As a child, I knew it was Christmas time, when my mom and my aunts got together to spend all day making this regional specialty from Puglia, a fried "cookie" coated in honey, called Cartedatte. They are sometimes called the "dahlias of Saint Nicholas" because of their color and shape and also their association with the nuns of the hospice for pilgrims of Saint Nicholas of Bari. At one time honey was expensive and not always available, so cooks used a syrup made from figs to drizzle over the cartedatte. (They are also called Cartellate in dialect.) I remember, Aunt Annie had a HUGE wooden board that covered her kitchen table, usually used for making and cutting pasta dough. They would dump about 10 pounds of flour on the table, make a well, and start working in wine and olive oil. Then when the dough was made, they would split into the various jobs of cutting, forming, and frying the cartedatte. This has been on my "bucket list " of things to try for years. I have a cousin named Palma in the Bronx, who says, "Cartedatte mean Christmas to me." This year I made some to send her.
I'm usually pretty good with dough. I know what different kinds of dough are supposed to feel like. For my first batch, I had five different recipes, 4 of them in Italian. I converted the grams to ounces (there's an app for that), and used one of the Italian recipes. The dough was VERY dry and hard to work with. I added a little more wine and olive oil. It finally came together, but still was hard to crimp. I continued through the whole recipe, but the final result was not what I was hoping for. They were almost a cracker consistency after frying. We began again, and the second batch turned out pretty close to mom's. Here are all the steps:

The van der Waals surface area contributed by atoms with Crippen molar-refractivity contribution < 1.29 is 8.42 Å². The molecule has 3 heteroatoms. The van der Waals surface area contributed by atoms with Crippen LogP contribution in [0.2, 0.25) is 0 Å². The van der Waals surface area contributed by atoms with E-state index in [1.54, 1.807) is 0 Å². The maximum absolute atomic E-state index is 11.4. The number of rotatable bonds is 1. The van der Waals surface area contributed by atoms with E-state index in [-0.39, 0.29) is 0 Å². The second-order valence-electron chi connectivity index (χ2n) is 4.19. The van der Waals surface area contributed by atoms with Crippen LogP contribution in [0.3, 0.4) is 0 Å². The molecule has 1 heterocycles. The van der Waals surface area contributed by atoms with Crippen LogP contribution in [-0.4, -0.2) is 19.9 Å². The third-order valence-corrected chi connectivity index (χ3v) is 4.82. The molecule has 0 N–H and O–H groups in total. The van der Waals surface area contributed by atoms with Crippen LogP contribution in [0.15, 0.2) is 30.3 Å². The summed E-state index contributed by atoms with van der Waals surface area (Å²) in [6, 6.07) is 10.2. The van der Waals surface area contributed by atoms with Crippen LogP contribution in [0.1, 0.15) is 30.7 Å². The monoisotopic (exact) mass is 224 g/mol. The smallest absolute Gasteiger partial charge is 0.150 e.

4 c. flour
1 c. dry white wine
1/2 c. olive oil
pinch of salt
1 T. sugar with cinnamon
1. Roll out the dough (we used 1, 2, and 3 on our pasta machine), and cut with a curly edge roller.
2. Take each strip, fold it in half, and crimp the edges every inch or so.
3. Roll into a rosette, leaving some of those pockets open for the honey to sit in later.
4. Take a break, as you will need to sit down at this point, and stop calling them "little f**kers".
5. Bring a large pan of oil (I used Canola) to 375 degrees, or use a deep fryer if you have one, and fry the cartedatte 2 or 3 at a time, just until golden (15-20 seconds).
Drain on a brown grocery bag. Open windows and turn on the fan in your kitchen!
6. At this point, the cartedatte will be dipped in one of three mixtures. As a child, I liked the honey best. My cousin, Palma remembers her mom making "cotto di fichi", so I made some of each. My family did both honey, and "vino cotto". I was thrilled when I found a bottle of vino cotto in a specialty food shop in Italy last summer, as I doubted I'd ever be boiling down gallons of wine and grape must as my mother did.
Honey: Melt 2 c. of honey with some lemon zest and cinnamon. Heat in a saucepan for several seconds to thin the honey and combine the flavors. While honey is still warm (not hot), dip the cartedatte in the pan to completely coat. Lift with a wire mesh spider or slotted spoon, onto a sheet of parchment paper. Top with sprinkles.
Vino Cotto Syrup: This is a thick, honey-like wine syrup of red wine boiled with sugar and reduced. It can be found in Italy, or there are recipes on the internet.
Fig Syrup: (Cotto di Fichi) I took my bottle of vino cotto, added some honey, sugar, and fig syrup until it looked and tasted right.
Here are the finished cartedatte with honey and fig syrup. It was an adventure, but I won't be making these again any time soon! I MAY try some struffoil for New Years!
I hope Palma enjoys her goodies! They are on their way!